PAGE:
The analysis of functional characteristics of BM-, AT- and UC-MSCs-derived HLCs revealed that AT-MSC- and BM-MSC-derived HLCs had the higher capacity for glycogen storage than UC-MSCs-derived HLCs and their gene expressions were more consistent with the normal hepatocyte-differentiation profile[30]. Albumin gene expression increased progressively during the differentiation process of AT-MSC- and BM-MSC-derived HLCs. In contrast, only transitory expression of albumin was observed in UC-MSC-derived HLCs (between day 7 and day 25). Additionally, HLCs which were generated from AT-MSCs and BM-MSCs displayed clusters arrangements and had increased proliferation rate compared to UC-MSC-derived HLCs which were not expanded as expected, hampering their potential for in vivo use[30]. Accordingly, only therapeutic potential of AT-MSC-derived HLCs and BM-MSC-derived HLCs was examined in vivo, in murine model of CCL4-induced acute liver injury[30]. Intravenously injected human AT-MSC-and BM-MSC-derived HLCs (1 × 106 cells), managed to completely regenerate CCL4-injured livers of immunodeficient mice. Hepatocytes isolated from the livers of CCL4-treated mice displayed normal morphology two weeks after the transplantation of human AT-MSC- and BM-MSC-derived HLCs. Importantly, hepatocytes in the regenerated livers of experimental mice express human albumin and CK19 confirming that they were generated from transplanted human AT-MSC- and BM-MSC-derived HLCs[30]. Accordingly, both AT-MSCs and BM-MSCs represent valuable cell source for the generation of functional HLCs which may repopulate and regenerate injured livers of ALF patients[30]. Nevertheless, it should be noted that progression of ALF is mainly a consequence of immune cell-dependent massive damage of hepatocytes[2,6]. Accordingly, detrimental immune response could induce injury of engrafted HLCs as well. Therefore, co-transplantation of MSC-derived HLCs and immunosuppressive MSCs should be explored as new therapeutic approach which could successfully regenerate injured livers of ALF patients.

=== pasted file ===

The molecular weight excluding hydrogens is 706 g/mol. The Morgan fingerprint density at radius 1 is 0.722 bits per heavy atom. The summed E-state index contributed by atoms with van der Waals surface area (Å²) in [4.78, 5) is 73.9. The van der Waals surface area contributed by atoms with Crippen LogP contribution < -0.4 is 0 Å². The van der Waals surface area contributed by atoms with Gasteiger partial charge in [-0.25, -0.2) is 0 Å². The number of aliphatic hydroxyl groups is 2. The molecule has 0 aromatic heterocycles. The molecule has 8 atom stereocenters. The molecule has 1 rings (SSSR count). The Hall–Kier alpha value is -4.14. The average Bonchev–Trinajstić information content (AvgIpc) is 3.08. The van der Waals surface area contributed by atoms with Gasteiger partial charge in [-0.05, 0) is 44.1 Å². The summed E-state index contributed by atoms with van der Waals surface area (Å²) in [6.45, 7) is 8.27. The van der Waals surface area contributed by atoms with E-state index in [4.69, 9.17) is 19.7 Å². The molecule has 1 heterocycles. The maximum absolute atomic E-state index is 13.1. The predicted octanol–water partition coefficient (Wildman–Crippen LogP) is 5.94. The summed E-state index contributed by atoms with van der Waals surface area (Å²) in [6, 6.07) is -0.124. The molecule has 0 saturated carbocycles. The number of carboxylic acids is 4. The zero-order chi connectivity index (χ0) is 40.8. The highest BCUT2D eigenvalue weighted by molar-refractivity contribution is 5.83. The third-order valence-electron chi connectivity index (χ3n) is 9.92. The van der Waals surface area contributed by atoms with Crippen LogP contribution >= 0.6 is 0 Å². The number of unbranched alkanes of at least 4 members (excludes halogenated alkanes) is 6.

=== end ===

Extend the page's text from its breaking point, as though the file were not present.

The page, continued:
Although results obtained in animal studies strongly suggest that MSCs could be considered as new therapeutic agents in regenerative hepatology, there are several safety issues which limit clinical use of MSCs[31]. Firstly, MSCs are not constitutively immunosuppressive cells[32]. MSCs may adopt phenotype and function under the influence of biological factors to which they are exposed. When MSCs engraft in the tissue with low level of TNF-α and IFN-γ, they obtain pro-inflammatory MSC1 phenotype and secrete large number of bioactive factors which aggravate on-going inflammation. On the contrary, when MSCs are exposed to the high levels of TNF-α and IFN-γ, they acquire immunosuppressive MSC2 phenotype and produce immunoregulatory factors that suppress inflammatory immune cells[32]. Since local tissue concentration of TNF-α and IFN-γ differ in initial and recovery phases of acute liver inflammation, there is a concern that MSCs which will be engrafted in the injured livers with low level of TNF-α and IFN-γ may obtain pro-inflammatory MSC1 phenotype and may aggravate on-going inflammation[31,32]. Additionally, TGF-β and bone morphogenetic protein, released by macrophages in inflamed and regenerated tissues, may induce spontaneous and unwanted chondrogenic and osteogenic differentiation of MSCs[33]. Possible unwanted differentiation of transplanted MSCs represents an important safety concern which limits clinical use of MSCs in regenerative hepatology[33].